Observation two: Many readers, including conservatives, will readily agree that many of Dreier’s choices were or are indeed great Americans. But let me show, by singling out what he says about one entry in particular, how he distorts the story of some of the people he lists to have them fit in with his own very left-wing politics.
First, let us look at his entry on the civil rights leader Bayard Rustin, the chief advisor to Dr. Martin Luther King, Jr., and the strategist and organizer of the 1963 march on Washington. As Dreier writes, Rustin “was black, gay, a pacifist, and a radical, and thus had four strikes against him in influencing mainstream America.” Dreier then continues to summarize his career. He writes that the black labor leader A. Philip Randolph and the pacifist A.J. Muste hired Rustin in 1941 to lead the youth division of Randolph’s March on Washington movement, in which the Pullman Porters’ leader threatened a nationwide march during World War II to highlight racism at home and to push FDR to open up jobs in defense industries for black workers.
What he leaves out is that the American Communist Party, of which Rustin as well as Randolph had become vigorous opponents, argued against any effort to call attention to the sad plight of African-Americans at home, since it would have interfered with the war effort and harmed the ability of the United States to aid the Soviet Union in fighting Hitler. In organizing the effort for a march, Randolph and Rustin both were against the bulk of the CP-led “progressive” movements. When Randolph capitulated to FDR, and the president got him to call off the march by promising to create a Fair Employment Practices Board, Rustin condemned Randolph as a sell-out, something for which he apologized to his mentor years later.
On Rustin’s role advising King, Dreier writes that “as a former Communist and as a gay man, he was a political liability” and thus had to work “quietly and in the shadows” rather than as an open organizer and activist. This, of course, is highly inaccurate. Rustin began to appear regularly as a main challenger of radical black nationalism, and of Malcolm X in particular. He debated Malcolm X both on radio and on TV, as well as in person. Moreover, Rustin openly was a fierce anti-Communist, and rather than support pro-Communists Ella Baker and Stanley Levison — who, Dreier fails to report to his readers, was the CPUSA’s top money man — Rustin opposed both of them, especially for their sectarian tactics at the 1964 Democratic Party convention and their all-or-nothing stance regarding the Mississippi Freedom Democratic Party.
Dreier writes that Rustin “continued organizing within the civil rights, peace, and labor movements.” Nowhere in his entire profile does he mention that Rustin was the chairman of the social-democratic organization Social Democrats U.S.A., the wing of the old Socialist Party that broke with Michael Harrington and Irving Howe. Nor does he mention that Rustin opposed the Sandinistas and the Soviet Union, and worked alongside Ronald Reagan on behalf of Solidarity in Poland and in conjunction with Lane Kirkland, head of the AFL-CIO, whom the Left attacked as a CIA agent.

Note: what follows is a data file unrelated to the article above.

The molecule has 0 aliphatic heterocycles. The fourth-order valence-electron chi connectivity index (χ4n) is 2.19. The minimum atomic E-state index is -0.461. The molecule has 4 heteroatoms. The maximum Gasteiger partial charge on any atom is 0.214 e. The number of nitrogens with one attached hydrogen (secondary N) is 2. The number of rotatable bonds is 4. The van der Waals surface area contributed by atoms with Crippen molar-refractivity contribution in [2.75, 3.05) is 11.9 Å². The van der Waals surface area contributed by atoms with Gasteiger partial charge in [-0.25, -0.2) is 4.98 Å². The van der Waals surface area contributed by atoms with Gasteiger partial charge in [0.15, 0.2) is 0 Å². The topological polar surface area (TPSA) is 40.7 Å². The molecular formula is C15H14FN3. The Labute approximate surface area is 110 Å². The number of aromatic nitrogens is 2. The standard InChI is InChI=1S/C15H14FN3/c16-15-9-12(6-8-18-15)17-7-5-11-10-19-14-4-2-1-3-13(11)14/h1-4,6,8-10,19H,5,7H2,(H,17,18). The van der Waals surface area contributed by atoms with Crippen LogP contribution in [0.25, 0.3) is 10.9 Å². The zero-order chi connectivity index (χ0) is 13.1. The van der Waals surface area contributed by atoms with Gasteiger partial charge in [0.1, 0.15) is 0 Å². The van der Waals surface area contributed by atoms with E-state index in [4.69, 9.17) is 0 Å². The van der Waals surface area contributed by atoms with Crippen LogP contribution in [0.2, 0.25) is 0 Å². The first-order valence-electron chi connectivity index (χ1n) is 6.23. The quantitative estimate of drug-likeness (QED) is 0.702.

He slyly says that Rustin “was one of the first public figures to call for the withdrawal of all American forces from Vietnam.” This is nothing but a joke to anyone who knew him. Rustin publicly opposed the mass 1965 SDS organized March on Washington against the war, because he would not take part in any march that welcomed people who supported a Viet Cong victory in South Vietnam. Rustin favored only a negotiated settlement, and not any measures that would lead to a Communist victory, which he said would be worse than an independent pro-U.S. regime in the South, which at least had political parties and a free trade union movement.
Instead of letting readers know what he thought, Dreier writes that after LBJ’s escalation of the war, Rustin “muted his criticisms” because he wanted to avoid “alienating LBJ.” This is a slander against Rustin, who did not care whom he alienated if he thought he was correct. Rustin argued that the nation could afford a strong defense policy and liberal social programs, or both guns and butter. He was a classic Cold War liberal like his ally Hubert Humphrey.
His conclusion, that Rustin “lost credibility among many New Left student activists,” is certainly correct, but that is because on almost every essential issue, they did not welcome the support or help of an anti-Communist who knew that the United States was a free country worth defending.